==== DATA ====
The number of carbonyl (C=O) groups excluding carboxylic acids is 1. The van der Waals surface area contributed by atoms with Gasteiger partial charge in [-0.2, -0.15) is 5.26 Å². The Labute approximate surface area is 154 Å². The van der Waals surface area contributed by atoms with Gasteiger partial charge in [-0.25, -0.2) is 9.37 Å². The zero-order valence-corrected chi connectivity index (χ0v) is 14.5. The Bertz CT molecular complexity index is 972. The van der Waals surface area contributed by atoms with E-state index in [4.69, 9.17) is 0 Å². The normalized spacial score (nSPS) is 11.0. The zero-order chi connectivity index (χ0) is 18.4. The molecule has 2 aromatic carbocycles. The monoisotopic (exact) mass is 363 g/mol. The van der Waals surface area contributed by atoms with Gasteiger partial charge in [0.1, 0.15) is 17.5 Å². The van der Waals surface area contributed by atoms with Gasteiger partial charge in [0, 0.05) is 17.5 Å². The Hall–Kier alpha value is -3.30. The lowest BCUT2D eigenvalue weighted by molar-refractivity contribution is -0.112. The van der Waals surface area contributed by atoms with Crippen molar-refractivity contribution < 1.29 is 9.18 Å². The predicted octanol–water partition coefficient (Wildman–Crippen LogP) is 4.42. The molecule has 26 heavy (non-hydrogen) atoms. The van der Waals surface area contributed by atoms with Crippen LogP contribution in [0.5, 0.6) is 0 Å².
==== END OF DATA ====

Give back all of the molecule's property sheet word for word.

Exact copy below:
The number of carbonyl (C=O) groups excluding carboxylic acids is 1. The van der Waals surface area contributed by atoms with Gasteiger partial charge in [-0.2, -0.15) is 5.26 Å². The Labute approximate surface area is 154 Å². The van der Waals surface area contributed by atoms with Gasteiger partial charge in [-0.25, -0.2) is 9.37 Å². The zero-order valence-corrected chi connectivity index (χ0v) is 14.5. The Bertz CT molecular complexity index is 972. The van der Waals surface area contributed by atoms with E-state index in [4.69, 9.17) is 0 Å². The normalized spacial score (nSPS) is 11.0. The zero-order chi connectivity index (χ0) is 18.4. The molecule has 2 aromatic carbocycles. The monoisotopic (exact) mass is 363 g/mol. The van der Waals surface area contributed by atoms with Gasteiger partial charge in [0.1, 0.15) is 17.5 Å². The van der Waals surface area contributed by atoms with Gasteiger partial charge in [0, 0.05) is 17.5 Å². The Hall–Kier alpha value is -3.30. The lowest BCUT2D eigenvalue weighted by molar-refractivity contribution is -0.112. The van der Waals surface area contributed by atoms with Crippen molar-refractivity contribution < 1.29 is 9.18 Å². The predicted octanol–water partition coefficient (Wildman–Crippen LogP) is 4.42. The molecule has 26 heavy (non-hydrogen) atoms. The van der Waals surface area contributed by atoms with Crippen LogP contribution in [0.5, 0.6) is 0 Å².